One great thing about street photography is its effectiveness in capturing life’s unguarded moments, including rare displays of emotion by the most stoic or shy people. As Mark mentioned before, candid shots are best for camera-shy folks, and sometimes taking candid shots is the only way to get a good street photograph. If, for example, you see an interesting scene of a man sleeping soundly on a park bench, waiting for him to wake up—or worse, waking him up—so that you can ask for his permission to take a picture isn’t quite the logical thing to do. But is it legal for street photographers to shoot people who don’t know that they’re being shot? In many countries, the answer is yes. What the photographers do with the pictures afterward is a totally different story, though. In the United States, Canada, etc., street photographers are free to take pictures of whomever they want. This is because street photographers take pictures of people in public places—places where people have no reasonable expectation of privacy. In some countries, however, stricter rules doapply. (Please note that the list of countries in the Wikipedia article is not a comprehensive one.) Just to be clear, any place that any person can freely go to is a public place. Most outdoor locations (e.g., parks, streets) are considered public places, but outdoor locations that are privately owned (e.g., sports facilities, private gardens) may or may not be considered public places. And public places don’t always have to be outdoors: any indoor location that’s open to the public is, of course, a public place. This means street photographers can freely take pictures of people inside private buildings whose owners or whose owners’ representatives do not expressly prohibit the act. Interestingly, shooting people in places that are not open to the public is technically okay if the photographer stays in a public place, but this way of taking photographs is very risky and usually frowned upon.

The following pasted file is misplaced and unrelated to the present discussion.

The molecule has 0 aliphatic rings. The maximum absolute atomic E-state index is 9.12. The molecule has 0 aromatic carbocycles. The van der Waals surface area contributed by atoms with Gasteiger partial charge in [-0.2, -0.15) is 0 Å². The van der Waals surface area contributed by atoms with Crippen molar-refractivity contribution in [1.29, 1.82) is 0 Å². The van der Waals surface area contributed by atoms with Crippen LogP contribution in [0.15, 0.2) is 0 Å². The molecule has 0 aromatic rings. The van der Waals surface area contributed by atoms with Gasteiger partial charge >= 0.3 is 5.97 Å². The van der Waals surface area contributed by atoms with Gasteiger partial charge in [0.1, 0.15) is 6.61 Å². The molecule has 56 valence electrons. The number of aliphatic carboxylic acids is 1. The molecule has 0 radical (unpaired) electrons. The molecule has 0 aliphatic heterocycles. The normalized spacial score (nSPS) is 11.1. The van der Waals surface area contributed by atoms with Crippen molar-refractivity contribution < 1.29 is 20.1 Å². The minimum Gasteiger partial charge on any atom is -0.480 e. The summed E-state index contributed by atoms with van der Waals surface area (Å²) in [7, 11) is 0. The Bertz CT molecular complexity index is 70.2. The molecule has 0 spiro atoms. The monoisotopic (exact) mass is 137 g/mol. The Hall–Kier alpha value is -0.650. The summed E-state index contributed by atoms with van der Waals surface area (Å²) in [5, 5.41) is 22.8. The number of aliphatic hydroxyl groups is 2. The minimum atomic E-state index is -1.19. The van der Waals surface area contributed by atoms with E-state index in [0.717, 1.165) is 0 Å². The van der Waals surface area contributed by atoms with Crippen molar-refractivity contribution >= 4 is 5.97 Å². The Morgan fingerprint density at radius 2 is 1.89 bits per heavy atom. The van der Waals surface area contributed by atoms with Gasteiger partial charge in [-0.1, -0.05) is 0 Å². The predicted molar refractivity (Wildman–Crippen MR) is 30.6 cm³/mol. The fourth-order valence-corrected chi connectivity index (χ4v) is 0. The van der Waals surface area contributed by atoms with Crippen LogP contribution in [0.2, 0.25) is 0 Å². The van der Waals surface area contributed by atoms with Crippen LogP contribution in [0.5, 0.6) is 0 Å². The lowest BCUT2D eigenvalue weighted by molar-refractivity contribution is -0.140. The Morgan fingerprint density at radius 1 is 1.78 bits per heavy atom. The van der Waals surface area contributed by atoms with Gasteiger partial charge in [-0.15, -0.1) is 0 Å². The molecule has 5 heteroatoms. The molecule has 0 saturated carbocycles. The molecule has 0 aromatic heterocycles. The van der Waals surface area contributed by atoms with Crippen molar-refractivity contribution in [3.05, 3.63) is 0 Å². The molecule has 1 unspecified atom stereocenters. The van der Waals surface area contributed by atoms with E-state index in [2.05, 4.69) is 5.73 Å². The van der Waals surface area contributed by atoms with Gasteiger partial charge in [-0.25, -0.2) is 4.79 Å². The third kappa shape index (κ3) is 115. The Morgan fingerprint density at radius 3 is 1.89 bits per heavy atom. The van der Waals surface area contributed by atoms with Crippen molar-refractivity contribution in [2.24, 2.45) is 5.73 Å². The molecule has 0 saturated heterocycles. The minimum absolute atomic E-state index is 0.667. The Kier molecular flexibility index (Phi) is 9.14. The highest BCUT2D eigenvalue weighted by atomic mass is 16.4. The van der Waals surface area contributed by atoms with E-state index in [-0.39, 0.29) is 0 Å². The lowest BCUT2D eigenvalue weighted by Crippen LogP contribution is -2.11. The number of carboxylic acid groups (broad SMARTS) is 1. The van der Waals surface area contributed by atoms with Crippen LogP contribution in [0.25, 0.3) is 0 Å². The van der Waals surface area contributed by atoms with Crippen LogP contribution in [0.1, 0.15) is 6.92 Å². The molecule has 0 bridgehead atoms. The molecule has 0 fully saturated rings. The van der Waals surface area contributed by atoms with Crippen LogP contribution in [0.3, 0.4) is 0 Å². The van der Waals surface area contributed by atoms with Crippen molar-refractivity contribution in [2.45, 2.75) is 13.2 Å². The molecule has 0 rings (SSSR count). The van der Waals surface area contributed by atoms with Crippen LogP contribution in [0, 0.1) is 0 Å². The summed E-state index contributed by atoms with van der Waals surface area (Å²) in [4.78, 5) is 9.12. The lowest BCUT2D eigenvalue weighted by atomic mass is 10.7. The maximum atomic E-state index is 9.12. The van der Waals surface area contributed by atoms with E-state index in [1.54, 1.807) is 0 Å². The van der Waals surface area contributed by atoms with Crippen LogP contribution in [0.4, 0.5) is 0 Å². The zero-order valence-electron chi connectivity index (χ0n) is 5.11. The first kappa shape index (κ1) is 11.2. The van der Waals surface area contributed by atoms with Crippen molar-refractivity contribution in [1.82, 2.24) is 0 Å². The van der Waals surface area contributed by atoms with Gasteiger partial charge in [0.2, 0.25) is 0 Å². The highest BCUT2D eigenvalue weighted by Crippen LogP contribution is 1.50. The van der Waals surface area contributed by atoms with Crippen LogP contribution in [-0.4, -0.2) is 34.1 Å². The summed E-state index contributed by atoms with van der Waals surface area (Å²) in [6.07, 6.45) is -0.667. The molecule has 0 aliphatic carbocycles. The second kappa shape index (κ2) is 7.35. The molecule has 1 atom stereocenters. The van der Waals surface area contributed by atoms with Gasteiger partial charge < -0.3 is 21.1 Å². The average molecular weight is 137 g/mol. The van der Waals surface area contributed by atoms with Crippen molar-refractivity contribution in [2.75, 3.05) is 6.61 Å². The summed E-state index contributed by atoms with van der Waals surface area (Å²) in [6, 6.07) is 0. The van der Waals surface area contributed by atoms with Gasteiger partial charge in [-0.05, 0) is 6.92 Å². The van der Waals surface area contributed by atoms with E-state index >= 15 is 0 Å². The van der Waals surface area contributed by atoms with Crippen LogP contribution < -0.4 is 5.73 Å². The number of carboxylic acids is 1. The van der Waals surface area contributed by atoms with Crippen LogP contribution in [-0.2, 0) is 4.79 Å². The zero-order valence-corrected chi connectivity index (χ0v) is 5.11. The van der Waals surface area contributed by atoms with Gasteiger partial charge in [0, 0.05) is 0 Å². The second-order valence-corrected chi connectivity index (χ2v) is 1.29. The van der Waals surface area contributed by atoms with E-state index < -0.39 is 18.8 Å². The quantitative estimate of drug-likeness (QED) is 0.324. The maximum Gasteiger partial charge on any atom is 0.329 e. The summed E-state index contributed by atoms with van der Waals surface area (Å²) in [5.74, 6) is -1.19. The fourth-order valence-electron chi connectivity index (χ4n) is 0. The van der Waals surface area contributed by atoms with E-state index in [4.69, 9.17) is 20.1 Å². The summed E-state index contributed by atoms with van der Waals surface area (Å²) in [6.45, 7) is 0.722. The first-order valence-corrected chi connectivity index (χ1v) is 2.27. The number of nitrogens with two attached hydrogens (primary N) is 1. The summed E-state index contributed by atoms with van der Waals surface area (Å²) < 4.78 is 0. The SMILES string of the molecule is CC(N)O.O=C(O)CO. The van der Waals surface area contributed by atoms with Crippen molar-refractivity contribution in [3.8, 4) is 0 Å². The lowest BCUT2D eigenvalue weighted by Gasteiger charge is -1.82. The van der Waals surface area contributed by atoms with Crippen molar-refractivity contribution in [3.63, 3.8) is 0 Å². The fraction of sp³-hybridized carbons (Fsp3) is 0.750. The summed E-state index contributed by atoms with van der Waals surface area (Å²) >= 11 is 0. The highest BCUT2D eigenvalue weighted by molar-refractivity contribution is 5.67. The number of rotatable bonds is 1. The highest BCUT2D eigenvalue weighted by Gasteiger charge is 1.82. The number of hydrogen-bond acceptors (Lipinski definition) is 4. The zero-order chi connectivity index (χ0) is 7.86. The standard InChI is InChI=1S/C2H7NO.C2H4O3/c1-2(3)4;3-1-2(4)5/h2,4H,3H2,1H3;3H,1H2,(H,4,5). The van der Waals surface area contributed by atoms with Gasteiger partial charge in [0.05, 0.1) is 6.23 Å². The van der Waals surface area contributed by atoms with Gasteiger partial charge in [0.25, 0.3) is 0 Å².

Like any other right, the right to practice street photography has its limitations. Street photography cannot be used as an excuse to break the law, so always be aware of your actions. And if you have no plans of harassing or endangering others through your pictures or photographing people in government-restricted areas or places where they have a reasonable expectation of privacy, keep these things in mind: You are free to take photographs provided that you are in a public place or any place where you have permission to take photographs—but use your common sense. Put yourself in other people’s shoes and be honest with yourself. Would you want a photographer taking pictures of you in the exact same way?